More “Same” for Drake
Drake’s career is at a crossroads. He stands to be remembered as rap’s golden child, ushering in an era of low-key songs with lyrical content marked by poignant and honest lyrics about the emotional and personal tradeoffs associated with a meteoric rise to fame. Conversely, his continual slew of introspection and songs yearning for something long gone may have softened the edge he needs to maintain his status as one of the best rappers in music today.
With a title like “Nothing Was The Same,” Drake set high expectations of game-changing material for his third studio album. However, the majority of the album is a mixed bag of overflowing braggadocio, lucid honesty and depressive confessionals.
The first half of “Furthest Thing” finds the rapper half-singing against a haunting backmasked melody, spiraling through commitment, wanton sex, drinking, getting high, career drive, complicity and impatience. Exiting on a hook consisting of drinking, mobbing, fucking, smoking, and scheming “on the low,” the song crescendos into a choir-laced and piano-backed melody, reminiscent of the track, “Lord Knows,”
The album’s first single “Started from the Bottom,” signals Drake’s retrospective thoughts are in always-on mode throughout his junior effort, even while his verses spill over with hubris. Rapping about coming up from the bottom — a seemingly absurd notion given that he grew up in the affluent Toronto neighborhood of Forest Hill — the concept is at best half-baked in its execution.
Continuing the trend of title missteps, “Wu-Tang Forever,” a track sampling Wu-Tang Clan’s “It’s Yourz,” has been publicly rebuked by Inspectah Deck. And for good reason: Drake attempts to come off as hard with a sprinkling of profanity throughout his verses, while in reality he instead executes a lazy attempt to rekindle a lost love.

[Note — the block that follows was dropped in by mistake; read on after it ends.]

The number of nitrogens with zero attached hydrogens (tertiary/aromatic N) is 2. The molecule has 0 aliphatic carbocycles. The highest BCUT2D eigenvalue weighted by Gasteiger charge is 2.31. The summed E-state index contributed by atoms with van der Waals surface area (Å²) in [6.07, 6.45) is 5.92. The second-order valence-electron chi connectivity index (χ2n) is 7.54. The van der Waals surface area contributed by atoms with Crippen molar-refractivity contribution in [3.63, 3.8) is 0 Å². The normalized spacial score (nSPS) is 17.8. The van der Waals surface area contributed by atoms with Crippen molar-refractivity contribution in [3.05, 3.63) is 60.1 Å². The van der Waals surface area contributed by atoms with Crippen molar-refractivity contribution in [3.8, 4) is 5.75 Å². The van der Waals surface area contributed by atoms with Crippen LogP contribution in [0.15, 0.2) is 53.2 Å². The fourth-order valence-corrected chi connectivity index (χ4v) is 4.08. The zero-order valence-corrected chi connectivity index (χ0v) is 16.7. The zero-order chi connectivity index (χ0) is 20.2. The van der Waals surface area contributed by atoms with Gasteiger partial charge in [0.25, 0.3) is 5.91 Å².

Indeed, some tracks could serve as veritable B-sides to past Drake cuts. For example, despite the ethereal hook by South London artist Sampha and Drake’s aggressive and raw delivery of grievances against his family, “Too Much” resembles a darker rehash of “Look What You’ve Done,” berating the very same people he appreciated on “Take Care.”
Despite doing enough recycling to make even the most ardent environmentalist proud, Drake’s brilliance does shine through on select tracks. “Worst Behavior,” is a refreshing departure from Drake’s usual cadre of producers, with the rapper directly addressing his detractors with an excessive no-fucks-given attitude that results in a clever bit of wordplay leveraging his Jewish background.
Nothing was the same for Drake, indeed. A slight misstep from the strides he made with “Thank Me Later” and “Take Care,” this album represents a period of stagnation for the Toronto rapper. However, Drake had best take care to come correct on his future verses or else the “Everything Was The Same” jokes might stick.
ONLY RECOMMENDED IF: You’re a Drake fan that doesn’t mind listening to more of the same.